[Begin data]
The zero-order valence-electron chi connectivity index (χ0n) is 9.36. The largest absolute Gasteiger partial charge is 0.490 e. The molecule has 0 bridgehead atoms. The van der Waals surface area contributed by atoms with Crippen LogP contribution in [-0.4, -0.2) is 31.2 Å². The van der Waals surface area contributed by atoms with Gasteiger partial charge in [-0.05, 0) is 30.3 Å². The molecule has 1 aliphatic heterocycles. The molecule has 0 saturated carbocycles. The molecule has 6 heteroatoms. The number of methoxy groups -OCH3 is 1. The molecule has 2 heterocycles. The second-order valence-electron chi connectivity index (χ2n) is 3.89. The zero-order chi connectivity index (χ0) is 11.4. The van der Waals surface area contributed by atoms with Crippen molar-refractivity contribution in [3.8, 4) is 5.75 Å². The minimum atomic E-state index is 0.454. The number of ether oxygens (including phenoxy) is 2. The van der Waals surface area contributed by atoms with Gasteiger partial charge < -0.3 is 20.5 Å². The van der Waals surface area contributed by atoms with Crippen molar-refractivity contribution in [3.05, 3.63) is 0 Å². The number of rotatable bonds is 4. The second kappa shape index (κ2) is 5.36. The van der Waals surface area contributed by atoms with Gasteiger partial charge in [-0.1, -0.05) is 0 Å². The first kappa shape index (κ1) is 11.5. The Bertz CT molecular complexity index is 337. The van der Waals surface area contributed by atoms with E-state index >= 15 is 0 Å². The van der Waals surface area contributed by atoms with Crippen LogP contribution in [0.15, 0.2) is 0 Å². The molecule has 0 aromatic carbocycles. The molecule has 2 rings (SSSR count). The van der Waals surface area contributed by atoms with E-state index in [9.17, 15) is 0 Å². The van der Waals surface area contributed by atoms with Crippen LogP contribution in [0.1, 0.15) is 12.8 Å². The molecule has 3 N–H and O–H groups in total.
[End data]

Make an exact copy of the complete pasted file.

The zero-order valence-electron chi connectivity index (χ0n) is 9.36. The largest absolute Gasteiger partial charge is 0.490 e. The molecule has 0 bridgehead atoms. The van der Waals surface area contributed by atoms with Crippen LogP contribution in [-0.4, -0.2) is 31.2 Å². The van der Waals surface area contributed by atoms with Gasteiger partial charge in [-0.05, 0) is 30.3 Å². The molecule has 1 aliphatic heterocycles. The molecule has 0 saturated carbocycles. The molecule has 6 heteroatoms. The number of methoxy groups -OCH3 is 1. The molecule has 2 heterocycles. The second-order valence-electron chi connectivity index (χ2n) is 3.89. The zero-order chi connectivity index (χ0) is 11.4. The van der Waals surface area contributed by atoms with Crippen molar-refractivity contribution in [3.8, 4) is 5.75 Å². The minimum atomic E-state index is 0.454. The number of ether oxygens (including phenoxy) is 2. The van der Waals surface area contributed by atoms with Gasteiger partial charge < -0.3 is 20.5 Å². The van der Waals surface area contributed by atoms with Crippen molar-refractivity contribution in [3.05, 3.63) is 0 Å². The number of rotatable bonds is 4. The second kappa shape index (κ2) is 5.36. The van der Waals surface area contributed by atoms with Gasteiger partial charge in [-0.1, -0.05) is 0 Å². The first kappa shape index (κ1) is 11.5. The Bertz CT molecular complexity index is 337. The van der Waals surface area contributed by atoms with E-state index >= 15 is 0 Å². The van der Waals surface area contributed by atoms with Crippen LogP contribution in [0.15, 0.2) is 0 Å². The molecule has 0 aromatic carbocycles. The molecule has 2 rings (SSSR count). The van der Waals surface area contributed by atoms with E-state index in [9.17, 15) is 0 Å². The van der Waals surface area contributed by atoms with Crippen LogP contribution in [0.1, 0.15) is 12.8 Å². The molecule has 3 N–H and O–H groups in total.